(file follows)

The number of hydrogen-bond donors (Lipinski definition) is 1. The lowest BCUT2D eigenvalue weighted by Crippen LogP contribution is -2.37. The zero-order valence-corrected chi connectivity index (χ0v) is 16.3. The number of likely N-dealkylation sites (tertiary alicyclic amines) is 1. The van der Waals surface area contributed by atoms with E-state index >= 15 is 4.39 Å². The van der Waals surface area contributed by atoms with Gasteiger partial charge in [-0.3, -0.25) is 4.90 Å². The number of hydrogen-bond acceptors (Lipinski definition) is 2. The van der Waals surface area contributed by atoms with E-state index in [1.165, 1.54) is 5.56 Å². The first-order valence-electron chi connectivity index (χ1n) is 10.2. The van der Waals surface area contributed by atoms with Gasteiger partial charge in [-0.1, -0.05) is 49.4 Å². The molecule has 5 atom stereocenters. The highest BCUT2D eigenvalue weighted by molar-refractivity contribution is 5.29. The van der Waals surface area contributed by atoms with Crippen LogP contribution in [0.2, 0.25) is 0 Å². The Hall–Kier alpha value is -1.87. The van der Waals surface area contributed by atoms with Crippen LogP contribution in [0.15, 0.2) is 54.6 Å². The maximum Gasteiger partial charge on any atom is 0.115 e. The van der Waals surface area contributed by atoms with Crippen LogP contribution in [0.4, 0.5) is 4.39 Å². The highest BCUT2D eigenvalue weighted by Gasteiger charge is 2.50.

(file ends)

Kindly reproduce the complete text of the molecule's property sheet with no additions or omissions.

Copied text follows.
The number of hydrogen-bond donors (Lipinski definition) is 1. The lowest BCUT2D eigenvalue weighted by Crippen LogP contribution is -2.37. The zero-order valence-corrected chi connectivity index (χ0v) is 16.3. The number of likely N-dealkylation sites (tertiary alicyclic amines) is 1. The van der Waals surface area contributed by atoms with E-state index >= 15 is 4.39 Å². The van der Waals surface area contributed by atoms with Gasteiger partial charge in [-0.3, -0.25) is 4.90 Å². The number of hydrogen-bond acceptors (Lipinski definition) is 2. The van der Waals surface area contributed by atoms with E-state index in [1.165, 1.54) is 5.56 Å². The first-order valence-electron chi connectivity index (χ1n) is 10.2. The van der Waals surface area contributed by atoms with Gasteiger partial charge in [-0.1, -0.05) is 49.4 Å². The molecule has 5 atom stereocenters. The highest BCUT2D eigenvalue weighted by molar-refractivity contribution is 5.29. The van der Waals surface area contributed by atoms with Crippen LogP contribution in [0.2, 0.25) is 0 Å². The Hall–Kier alpha value is -1.87. The van der Waals surface area contributed by atoms with Crippen LogP contribution in [0.15, 0.2) is 54.6 Å². The maximum Gasteiger partial charge on any atom is 0.115 e. The van der Waals surface area contributed by atoms with Crippen LogP contribution in [0.4, 0.5) is 4.39 Å². The highest BCUT2D eigenvalue weighted by Gasteiger charge is 2.50.